Instead, Weber v Ogden addressed the issue of workers being temporarily posted to a different state and how this should be approached when it came to establishing the habitual place of work.159 The matter was settled by taking the parties’ intentions at the time of the posting into account, i.e., whether or not they intend to carry on working in the country of origin after the period spent working abroad. Recital 36 of the Rome I Regulation confirmed this case law and provided a number of guidelines along these lines, which are also applicable when employees are assigned to a subsidiary of the group or company other than their employer’s, thus sorting out the problems stemming from the Pugliese v Finmeccanica doctrine.160

The same conclusion is to be drawn from the wording of Article 21(1)(b)(i) of the Brussels I bis Regulation, according to which attention needs to be paid to the courts of the last place of work if the employees have been permanently transferred to a ship flying a different flag, regardless of the time elapsing between the transfer and the arising of the dispute.161 Special Jurisdictional Rule in Employment Contract Matters: The Place Where the Business Which Engaged the Employee Is or Was Situated

The logic behind Article 21(1)(b) of the Brussels I bis Regulation indicates that paragraph (ii) should only be turned to when identifying a habitual workplace in one and the same country is not feasible,162 such as in cases in which the vessel changes flag regularly and the employment relationship in question lacks sufficient contacts with a base.163 Then, and only then, can seafarers make use of the courts of the place where the business which engaged them is situated. To this end, it does not really matter whether the habitual place of work is located in a third state: what counts here is that there is actually a habitual place of work, meaning that the prerequisite for resorting to Article 21(1)(b)(ii) is not met.164 In other words, even if seafarers or fishermen habitually carry out their tasks on board vessels flying the flag of a third state, they are not allowed to resort to the provision with a view to allocating jurisdiction to a member state, for example.165

Despite the subordinate role granted to this head of jurisdiction, there have been suggestions that it should be brought to the forefront when a ship sails or fishes in non-sovereignty areas,166 thus establishing a more appropriate forum than the flag jurisdiction, given the emergence of the flag of convenience issue. In spite of such stances, CJEU case law actively seeks to turn the forum of the country where the business engaging the employee is situated into a residual one via a liberal interpretation of the terms of Article 21(1)(b)(i). As seen above, the CJEU prioritises the location of a habitual place of work even where mobile workers are concerned, by taking into account all circumstances surrounding the work they carry out with a view to identifying the place from which the majority of their tasks for the employer are undertaken or in which the essential part of their obligations is fulfilled. This interpretation is also supported by the hint in Article 21(1)(b)(i) in the sense that weight should be given to the last place of work where appropriate.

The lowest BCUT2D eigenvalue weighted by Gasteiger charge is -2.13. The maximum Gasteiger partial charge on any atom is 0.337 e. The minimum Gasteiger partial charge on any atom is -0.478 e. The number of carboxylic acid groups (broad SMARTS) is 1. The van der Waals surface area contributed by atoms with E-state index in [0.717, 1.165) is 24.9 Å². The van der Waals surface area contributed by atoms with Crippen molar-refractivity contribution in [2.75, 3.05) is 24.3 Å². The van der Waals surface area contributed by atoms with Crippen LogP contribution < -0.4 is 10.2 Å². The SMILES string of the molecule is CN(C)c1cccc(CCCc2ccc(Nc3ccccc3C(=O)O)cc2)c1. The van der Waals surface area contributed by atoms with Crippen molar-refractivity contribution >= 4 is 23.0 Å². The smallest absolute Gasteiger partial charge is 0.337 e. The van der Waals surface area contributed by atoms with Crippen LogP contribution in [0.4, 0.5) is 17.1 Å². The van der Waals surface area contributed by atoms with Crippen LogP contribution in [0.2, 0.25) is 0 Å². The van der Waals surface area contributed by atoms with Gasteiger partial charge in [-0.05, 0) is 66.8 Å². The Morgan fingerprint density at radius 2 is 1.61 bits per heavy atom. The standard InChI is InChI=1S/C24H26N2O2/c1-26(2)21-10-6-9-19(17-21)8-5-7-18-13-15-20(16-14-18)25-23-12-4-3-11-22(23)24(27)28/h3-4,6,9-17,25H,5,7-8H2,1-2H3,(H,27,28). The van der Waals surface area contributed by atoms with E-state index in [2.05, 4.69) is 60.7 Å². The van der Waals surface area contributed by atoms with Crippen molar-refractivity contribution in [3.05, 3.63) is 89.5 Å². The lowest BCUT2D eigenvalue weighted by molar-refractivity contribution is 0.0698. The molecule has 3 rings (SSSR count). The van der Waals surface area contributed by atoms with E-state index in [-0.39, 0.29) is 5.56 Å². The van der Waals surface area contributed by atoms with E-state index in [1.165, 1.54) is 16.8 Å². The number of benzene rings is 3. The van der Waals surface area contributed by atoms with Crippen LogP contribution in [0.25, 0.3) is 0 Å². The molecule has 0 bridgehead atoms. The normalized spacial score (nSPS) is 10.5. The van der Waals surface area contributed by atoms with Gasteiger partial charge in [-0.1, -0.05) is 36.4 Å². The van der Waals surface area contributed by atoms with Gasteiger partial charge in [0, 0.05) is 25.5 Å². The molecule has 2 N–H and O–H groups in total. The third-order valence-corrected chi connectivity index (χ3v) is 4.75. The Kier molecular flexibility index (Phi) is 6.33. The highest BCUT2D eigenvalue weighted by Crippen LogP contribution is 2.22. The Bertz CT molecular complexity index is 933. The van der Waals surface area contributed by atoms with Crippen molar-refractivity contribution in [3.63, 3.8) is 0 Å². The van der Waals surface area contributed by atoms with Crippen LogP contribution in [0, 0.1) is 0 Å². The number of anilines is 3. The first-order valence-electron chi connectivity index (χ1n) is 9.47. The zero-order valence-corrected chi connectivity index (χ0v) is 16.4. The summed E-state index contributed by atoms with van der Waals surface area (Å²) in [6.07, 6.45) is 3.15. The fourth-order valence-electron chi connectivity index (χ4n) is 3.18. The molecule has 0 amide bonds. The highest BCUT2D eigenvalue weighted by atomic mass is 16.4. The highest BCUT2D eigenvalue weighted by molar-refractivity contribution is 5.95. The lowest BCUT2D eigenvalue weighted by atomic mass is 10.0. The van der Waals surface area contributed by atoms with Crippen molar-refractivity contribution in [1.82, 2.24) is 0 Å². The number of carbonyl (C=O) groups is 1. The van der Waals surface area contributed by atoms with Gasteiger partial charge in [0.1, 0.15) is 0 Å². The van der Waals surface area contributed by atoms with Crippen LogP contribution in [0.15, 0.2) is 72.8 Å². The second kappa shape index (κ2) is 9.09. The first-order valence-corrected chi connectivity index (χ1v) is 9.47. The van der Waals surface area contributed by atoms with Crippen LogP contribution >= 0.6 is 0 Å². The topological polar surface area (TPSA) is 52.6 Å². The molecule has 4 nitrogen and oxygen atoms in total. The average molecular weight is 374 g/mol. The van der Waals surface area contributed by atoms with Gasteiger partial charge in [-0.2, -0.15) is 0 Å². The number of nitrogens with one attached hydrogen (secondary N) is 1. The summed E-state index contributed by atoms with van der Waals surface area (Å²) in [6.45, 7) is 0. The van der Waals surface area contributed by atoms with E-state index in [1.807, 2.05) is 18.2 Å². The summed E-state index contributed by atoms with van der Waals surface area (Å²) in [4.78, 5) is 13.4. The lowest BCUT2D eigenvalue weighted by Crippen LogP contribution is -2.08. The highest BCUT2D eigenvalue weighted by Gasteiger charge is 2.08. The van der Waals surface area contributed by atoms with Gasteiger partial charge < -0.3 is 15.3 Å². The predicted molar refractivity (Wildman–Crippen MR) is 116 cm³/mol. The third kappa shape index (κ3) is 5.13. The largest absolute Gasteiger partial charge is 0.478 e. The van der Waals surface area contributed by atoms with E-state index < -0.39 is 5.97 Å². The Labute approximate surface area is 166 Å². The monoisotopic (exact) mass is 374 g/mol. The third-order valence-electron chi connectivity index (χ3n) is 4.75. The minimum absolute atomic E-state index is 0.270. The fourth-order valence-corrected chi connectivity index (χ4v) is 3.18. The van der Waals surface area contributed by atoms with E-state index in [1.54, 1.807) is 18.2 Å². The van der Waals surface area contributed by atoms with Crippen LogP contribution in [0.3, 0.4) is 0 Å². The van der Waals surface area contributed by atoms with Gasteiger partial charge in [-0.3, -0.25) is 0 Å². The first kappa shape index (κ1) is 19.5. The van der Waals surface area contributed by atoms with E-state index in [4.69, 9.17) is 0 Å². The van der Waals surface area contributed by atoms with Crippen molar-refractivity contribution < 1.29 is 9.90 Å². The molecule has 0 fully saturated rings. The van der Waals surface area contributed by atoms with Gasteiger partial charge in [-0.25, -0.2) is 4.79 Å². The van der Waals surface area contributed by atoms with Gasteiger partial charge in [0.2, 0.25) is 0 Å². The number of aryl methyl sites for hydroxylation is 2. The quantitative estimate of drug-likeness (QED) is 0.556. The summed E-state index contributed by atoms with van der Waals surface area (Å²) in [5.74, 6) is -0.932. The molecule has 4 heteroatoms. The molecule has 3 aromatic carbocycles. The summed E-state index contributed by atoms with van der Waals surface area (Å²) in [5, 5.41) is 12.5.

In particular, Voogsgeerd v Navimer stressed the fact that resorting to the courts of the engaging business is truly subsidiary in maritime employment matters.167 In this sense, the special rule’s development is certainly striking up to a point,168 although there have been many warnings about its effects. As pointed out above, the provision resorts to a weak linking factor, as the business which engaged the employee may have very little connection with the maritime employment relationship and in fact the relationship can be easily manipulated by the employer.169

Considerable controversy surrounds the interpretation of the phrase ‘business which engaged the employee’, precisely because of the ease with which the relationship can be manipulated.170 Some authors suggest that the provision should be read literally for the sake of legal certainty,171 i.e., jurisdiction should be allocated to the courts where the establishment that engaged the employee is located, thus rejecting the integration of the employee within the business structure as a factor in interpreting the phrase.

Others, meanwhile, highlight the idea that counting the mere conclusion of the employment contract as a linking factor to a jurisdiction opens the door to forum shopping; this concept should therefore be consolidated by resorting to the business in which the employee is effectively integrated within the employer’s organisation.172 This approach is supported by the principles that should inform the determination of international jurisdiction, proximity and foreseeability, which are both to be found in the country where the establishment actually employing the worker is located.173 In similar terms, another proposal suggests taking the place that checks that workers carry out their tasks into account, the place where wages are paid and the place where workers receive instructions and guidelines—in short, the place where staff management takes place.174 Yet another proposal goes back to the pre-contract phase in order to trace the business in question.175

The issue seems to have been settled for good by Voogsgeerd v Navimer, in which the Court of Justice concluded that effective occupation in an establishment is a factor to be taken into account to establish where the work is provided on a regular basis, and this factor cannot be used to determine the business to which Article 21(1)(b)(ii) refers. On the contrary, legal certainty requires foreseeability in identifying the business, and this is only achieved by actually resorting to the place in which the employment contract was concluded.